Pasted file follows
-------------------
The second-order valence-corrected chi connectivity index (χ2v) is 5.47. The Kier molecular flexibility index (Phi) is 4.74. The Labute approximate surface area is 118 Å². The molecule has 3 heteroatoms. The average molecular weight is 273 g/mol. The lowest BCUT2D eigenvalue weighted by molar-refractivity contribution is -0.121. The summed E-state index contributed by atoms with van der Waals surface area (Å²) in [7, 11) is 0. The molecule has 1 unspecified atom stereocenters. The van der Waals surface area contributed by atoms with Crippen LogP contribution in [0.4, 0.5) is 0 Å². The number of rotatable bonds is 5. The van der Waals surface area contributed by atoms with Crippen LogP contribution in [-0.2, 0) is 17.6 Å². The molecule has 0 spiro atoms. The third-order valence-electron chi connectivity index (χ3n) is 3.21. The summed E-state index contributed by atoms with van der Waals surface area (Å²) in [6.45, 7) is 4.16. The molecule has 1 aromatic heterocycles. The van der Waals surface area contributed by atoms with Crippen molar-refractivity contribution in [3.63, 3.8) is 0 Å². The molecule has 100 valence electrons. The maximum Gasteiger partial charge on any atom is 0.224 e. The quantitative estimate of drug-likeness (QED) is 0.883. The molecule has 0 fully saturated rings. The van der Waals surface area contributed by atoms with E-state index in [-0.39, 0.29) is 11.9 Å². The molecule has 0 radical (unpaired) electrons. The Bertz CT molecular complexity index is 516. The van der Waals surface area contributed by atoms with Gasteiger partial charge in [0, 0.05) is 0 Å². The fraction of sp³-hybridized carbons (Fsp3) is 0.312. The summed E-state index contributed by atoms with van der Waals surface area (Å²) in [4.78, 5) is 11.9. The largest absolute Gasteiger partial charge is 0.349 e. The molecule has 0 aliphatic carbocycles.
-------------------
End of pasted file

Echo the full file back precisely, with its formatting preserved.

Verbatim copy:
The second-order valence-corrected chi connectivity index (χ2v) is 5.47. The Kier molecular flexibility index (Phi) is 4.74. The Labute approximate surface area is 118 Å². The molecule has 3 heteroatoms. The average molecular weight is 273 g/mol. The lowest BCUT2D eigenvalue weighted by molar-refractivity contribution is -0.121. The summed E-state index contributed by atoms with van der Waals surface area (Å²) in [7, 11) is 0. The molecule has 1 unspecified atom stereocenters. The van der Waals surface area contributed by atoms with Crippen LogP contribution in [0.4, 0.5) is 0 Å². The number of rotatable bonds is 5. The van der Waals surface area contributed by atoms with Crippen LogP contribution in [-0.2, 0) is 17.6 Å². The molecule has 0 spiro atoms. The third-order valence-electron chi connectivity index (χ3n) is 3.21. The summed E-state index contributed by atoms with van der Waals surface area (Å²) in [6.45, 7) is 4.16. The molecule has 1 aromatic heterocycles. The van der Waals surface area contributed by atoms with Crippen molar-refractivity contribution in [3.63, 3.8) is 0 Å². The molecule has 100 valence electrons. The maximum Gasteiger partial charge on any atom is 0.224 e. The quantitative estimate of drug-likeness (QED) is 0.883. The molecule has 0 fully saturated rings. The van der Waals surface area contributed by atoms with E-state index in [-0.39, 0.29) is 11.9 Å². The molecule has 0 radical (unpaired) electrons. The Bertz CT molecular complexity index is 516. The van der Waals surface area contributed by atoms with Gasteiger partial charge in [0, 0.05) is 0 Å². The fraction of sp³-hybridized carbons (Fsp3) is 0.312. The summed E-state index contributed by atoms with van der Waals surface area (Å²) in [4.78, 5) is 11.9. The largest absolute Gasteiger partial charge is 0.349 e. The molecule has 0 aliphatic carbocycles.